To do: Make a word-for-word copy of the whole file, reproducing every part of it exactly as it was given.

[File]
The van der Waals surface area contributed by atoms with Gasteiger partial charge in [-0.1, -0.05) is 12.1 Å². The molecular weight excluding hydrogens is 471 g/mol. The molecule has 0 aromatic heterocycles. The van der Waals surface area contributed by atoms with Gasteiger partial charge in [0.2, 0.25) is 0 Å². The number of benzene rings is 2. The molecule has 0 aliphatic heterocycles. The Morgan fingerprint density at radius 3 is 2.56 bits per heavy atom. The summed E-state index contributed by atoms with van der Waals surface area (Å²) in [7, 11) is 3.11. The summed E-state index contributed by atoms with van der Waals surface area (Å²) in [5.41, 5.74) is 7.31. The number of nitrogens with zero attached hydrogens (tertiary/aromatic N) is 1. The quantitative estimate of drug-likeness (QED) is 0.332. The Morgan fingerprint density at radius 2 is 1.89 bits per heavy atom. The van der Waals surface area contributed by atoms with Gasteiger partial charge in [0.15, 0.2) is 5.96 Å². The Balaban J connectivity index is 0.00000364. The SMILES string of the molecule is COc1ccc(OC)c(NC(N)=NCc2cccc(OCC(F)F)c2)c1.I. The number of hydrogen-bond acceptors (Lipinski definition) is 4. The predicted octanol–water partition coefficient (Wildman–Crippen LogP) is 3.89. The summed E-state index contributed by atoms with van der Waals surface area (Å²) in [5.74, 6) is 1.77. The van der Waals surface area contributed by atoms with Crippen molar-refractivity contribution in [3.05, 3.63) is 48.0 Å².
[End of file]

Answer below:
The van der Waals surface area contributed by atoms with Gasteiger partial charge in [-0.1, -0.05) is 12.1 Å². The molecular weight excluding hydrogens is 471 g/mol. The molecule has 0 aromatic heterocycles. The van der Waals surface area contributed by atoms with Gasteiger partial charge in [0.2, 0.25) is 0 Å². The number of benzene rings is 2. The molecule has 0 aliphatic heterocycles. The Morgan fingerprint density at radius 3 is 2.56 bits per heavy atom. The summed E-state index contributed by atoms with van der Waals surface area (Å²) in [7, 11) is 3.11. The summed E-state index contributed by atoms with van der Waals surface area (Å²) in [5.41, 5.74) is 7.31. The number of nitrogens with zero attached hydrogens (tertiary/aromatic N) is 1. The quantitative estimate of drug-likeness (QED) is 0.332. The Morgan fingerprint density at radius 2 is 1.89 bits per heavy atom. The van der Waals surface area contributed by atoms with Gasteiger partial charge in [0.15, 0.2) is 5.96 Å². The Balaban J connectivity index is 0.00000364. The SMILES string of the molecule is COc1ccc(OC)c(NC(N)=NCc2cccc(OCC(F)F)c2)c1.I. The number of hydrogen-bond acceptors (Lipinski definition) is 4. The predicted octanol–water partition coefficient (Wildman–Crippen LogP) is 3.89. The summed E-state index contributed by atoms with van der Waals surface area (Å²) in [5.74, 6) is 1.77. The van der Waals surface area contributed by atoms with Crippen molar-refractivity contribution in [3.05, 3.63) is 48.0 Å².